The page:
School: Eugene Volokh on the Slippery Slope
Eugene Volokh of "The Volokh Conspiracy" fame came to Levin yesterday and delivered a talk on the mechanisms of the slippery slope. It largely covered the same ground as this paper published some years ago, but it was fun nonetheless. He discussed the various ways that the allegory of the slippery slope might operate - from the typical "small change" explanation ("boiling the frog" is another way of putting it) to other, more political explanations.
From the point of view of gun rights, it's interesting to note that Volokh suggested a blanket prohibition on gun bans might actually make gun registration more likely, or at least more palatable for some people. A favorable Supreme Court result in Heller, for example, would mean that people sitting on the fence about the issue (probably no one reading this blog) wouldn't listen to slippery slope arguments, since there's a limit to how far down the slope one could fall.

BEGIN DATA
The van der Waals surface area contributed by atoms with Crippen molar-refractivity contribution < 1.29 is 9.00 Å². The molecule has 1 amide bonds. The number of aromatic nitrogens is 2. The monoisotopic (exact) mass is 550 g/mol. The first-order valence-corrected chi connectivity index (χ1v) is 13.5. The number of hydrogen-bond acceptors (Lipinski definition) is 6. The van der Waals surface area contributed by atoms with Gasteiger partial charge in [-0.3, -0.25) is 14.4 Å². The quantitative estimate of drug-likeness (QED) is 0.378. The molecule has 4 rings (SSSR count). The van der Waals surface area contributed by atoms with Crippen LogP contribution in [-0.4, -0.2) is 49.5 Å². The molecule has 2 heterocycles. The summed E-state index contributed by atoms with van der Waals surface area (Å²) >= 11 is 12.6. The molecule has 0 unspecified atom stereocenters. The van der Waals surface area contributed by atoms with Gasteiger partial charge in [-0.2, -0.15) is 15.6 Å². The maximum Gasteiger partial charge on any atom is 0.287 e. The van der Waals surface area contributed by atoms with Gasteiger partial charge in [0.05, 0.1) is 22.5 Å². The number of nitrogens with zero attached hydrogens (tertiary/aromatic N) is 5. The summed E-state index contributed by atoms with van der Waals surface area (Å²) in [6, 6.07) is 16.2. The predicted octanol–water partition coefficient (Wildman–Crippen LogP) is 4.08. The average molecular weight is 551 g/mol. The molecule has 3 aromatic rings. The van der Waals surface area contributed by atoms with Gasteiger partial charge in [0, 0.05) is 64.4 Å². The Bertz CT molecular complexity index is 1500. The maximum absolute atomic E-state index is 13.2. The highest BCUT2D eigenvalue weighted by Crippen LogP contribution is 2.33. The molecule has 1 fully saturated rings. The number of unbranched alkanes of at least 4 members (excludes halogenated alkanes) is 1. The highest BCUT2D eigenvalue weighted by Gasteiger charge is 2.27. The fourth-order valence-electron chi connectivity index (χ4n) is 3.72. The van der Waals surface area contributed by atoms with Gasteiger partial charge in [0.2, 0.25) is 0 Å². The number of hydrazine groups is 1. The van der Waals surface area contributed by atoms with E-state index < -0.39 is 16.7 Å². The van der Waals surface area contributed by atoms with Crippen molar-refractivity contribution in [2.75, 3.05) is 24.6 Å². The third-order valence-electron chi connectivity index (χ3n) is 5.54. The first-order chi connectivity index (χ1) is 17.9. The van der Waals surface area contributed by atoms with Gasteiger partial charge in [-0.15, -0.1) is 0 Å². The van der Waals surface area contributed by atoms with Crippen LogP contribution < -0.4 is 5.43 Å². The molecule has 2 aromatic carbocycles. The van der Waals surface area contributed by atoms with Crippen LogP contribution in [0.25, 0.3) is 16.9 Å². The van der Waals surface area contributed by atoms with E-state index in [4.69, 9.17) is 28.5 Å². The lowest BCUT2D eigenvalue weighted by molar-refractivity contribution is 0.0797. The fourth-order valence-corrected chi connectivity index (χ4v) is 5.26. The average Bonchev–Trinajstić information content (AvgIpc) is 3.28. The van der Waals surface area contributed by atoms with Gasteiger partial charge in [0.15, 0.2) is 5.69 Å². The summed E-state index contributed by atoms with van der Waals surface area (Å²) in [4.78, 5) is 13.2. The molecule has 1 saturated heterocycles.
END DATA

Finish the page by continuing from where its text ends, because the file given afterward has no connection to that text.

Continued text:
Volokh is a pretty animated speaker - as one of my friends put it, he's almost like a cartoon (but in a good way). He does tend to be more libertarian than most legal scholars, which of course makes him the darling of the Internetz. But you can tell that he never mocks the views of liberals or conservatives even when he doesn't agree - my kind of guy.